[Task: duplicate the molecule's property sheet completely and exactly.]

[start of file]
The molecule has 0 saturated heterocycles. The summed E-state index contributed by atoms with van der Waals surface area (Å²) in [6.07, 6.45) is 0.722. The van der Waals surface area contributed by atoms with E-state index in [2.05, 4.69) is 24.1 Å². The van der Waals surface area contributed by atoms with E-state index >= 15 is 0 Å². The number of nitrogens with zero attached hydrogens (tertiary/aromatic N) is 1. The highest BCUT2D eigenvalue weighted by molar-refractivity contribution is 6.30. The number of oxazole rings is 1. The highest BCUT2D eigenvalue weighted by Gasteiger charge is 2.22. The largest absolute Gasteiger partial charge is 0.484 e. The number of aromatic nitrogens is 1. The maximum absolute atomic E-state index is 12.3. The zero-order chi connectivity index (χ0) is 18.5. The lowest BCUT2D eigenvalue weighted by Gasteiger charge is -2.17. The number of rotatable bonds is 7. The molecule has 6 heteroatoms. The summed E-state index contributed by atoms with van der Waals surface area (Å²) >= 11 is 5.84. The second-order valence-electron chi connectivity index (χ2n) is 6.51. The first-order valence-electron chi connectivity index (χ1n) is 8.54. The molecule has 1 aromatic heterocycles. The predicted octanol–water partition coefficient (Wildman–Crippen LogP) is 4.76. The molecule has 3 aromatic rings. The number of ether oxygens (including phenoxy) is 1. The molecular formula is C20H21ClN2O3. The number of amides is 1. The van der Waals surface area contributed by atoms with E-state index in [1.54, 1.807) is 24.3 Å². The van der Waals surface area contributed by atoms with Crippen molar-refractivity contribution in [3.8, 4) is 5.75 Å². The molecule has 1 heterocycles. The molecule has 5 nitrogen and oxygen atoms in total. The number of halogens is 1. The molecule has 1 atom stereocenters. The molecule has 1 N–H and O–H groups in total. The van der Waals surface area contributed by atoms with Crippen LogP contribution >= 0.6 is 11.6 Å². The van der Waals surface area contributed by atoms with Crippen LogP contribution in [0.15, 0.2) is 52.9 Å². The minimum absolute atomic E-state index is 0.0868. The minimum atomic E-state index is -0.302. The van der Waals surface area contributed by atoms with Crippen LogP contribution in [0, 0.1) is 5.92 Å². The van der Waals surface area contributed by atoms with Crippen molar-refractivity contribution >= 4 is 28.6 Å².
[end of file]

The molecule has 0 saturated heterocycles. The summed E-state index contributed by atoms with van der Waals surface area (Å²) in [6.07, 6.45) is 0.722. The van der Waals surface area contributed by atoms with E-state index in [2.05, 4.69) is 24.1 Å². The van der Waals surface area contributed by atoms with E-state index >= 15 is 0 Å². The number of nitrogens with zero attached hydrogens (tertiary/aromatic N) is 1. The highest BCUT2D eigenvalue weighted by molar-refractivity contribution is 6.30. The number of oxazole rings is 1. The highest BCUT2D eigenvalue weighted by Gasteiger charge is 2.22. The largest absolute Gasteiger partial charge is 0.484 e. The number of aromatic nitrogens is 1. The maximum absolute atomic E-state index is 12.3. The zero-order chi connectivity index (χ0) is 18.5. The lowest BCUT2D eigenvalue weighted by Gasteiger charge is -2.17. The number of rotatable bonds is 7. The molecule has 6 heteroatoms. The summed E-state index contributed by atoms with van der Waals surface area (Å²) >= 11 is 5.84. The second-order valence-electron chi connectivity index (χ2n) is 6.51. The first-order valence-electron chi connectivity index (χ1n) is 8.54. The molecule has 1 aromatic heterocycles. The predicted octanol–water partition coefficient (Wildman–Crippen LogP) is 4.76. The molecule has 3 aromatic rings. The number of ether oxygens (including phenoxy) is 1. The molecular formula is C20H21ClN2O3. The number of amides is 1. The van der Waals surface area contributed by atoms with E-state index in [1.54, 1.807) is 24.3 Å². The van der Waals surface area contributed by atoms with Crippen molar-refractivity contribution in [3.8, 4) is 5.75 Å². The molecule has 1 heterocycles. The molecule has 5 nitrogen and oxygen atoms in total. The number of halogens is 1. The molecule has 1 atom stereocenters. The molecule has 1 N–H and O–H groups in total. The van der Waals surface area contributed by atoms with Crippen LogP contribution >= 0.6 is 11.6 Å². The van der Waals surface area contributed by atoms with Crippen LogP contribution in [0.15, 0.2) is 52.9 Å². The minimum absolute atomic E-state index is 0.0868. The minimum atomic E-state index is -0.302. The van der Waals surface area contributed by atoms with Crippen LogP contribution in [0, 0.1) is 5.92 Å². The van der Waals surface area contributed by atoms with Crippen molar-refractivity contribution >= 4 is 28.6 Å².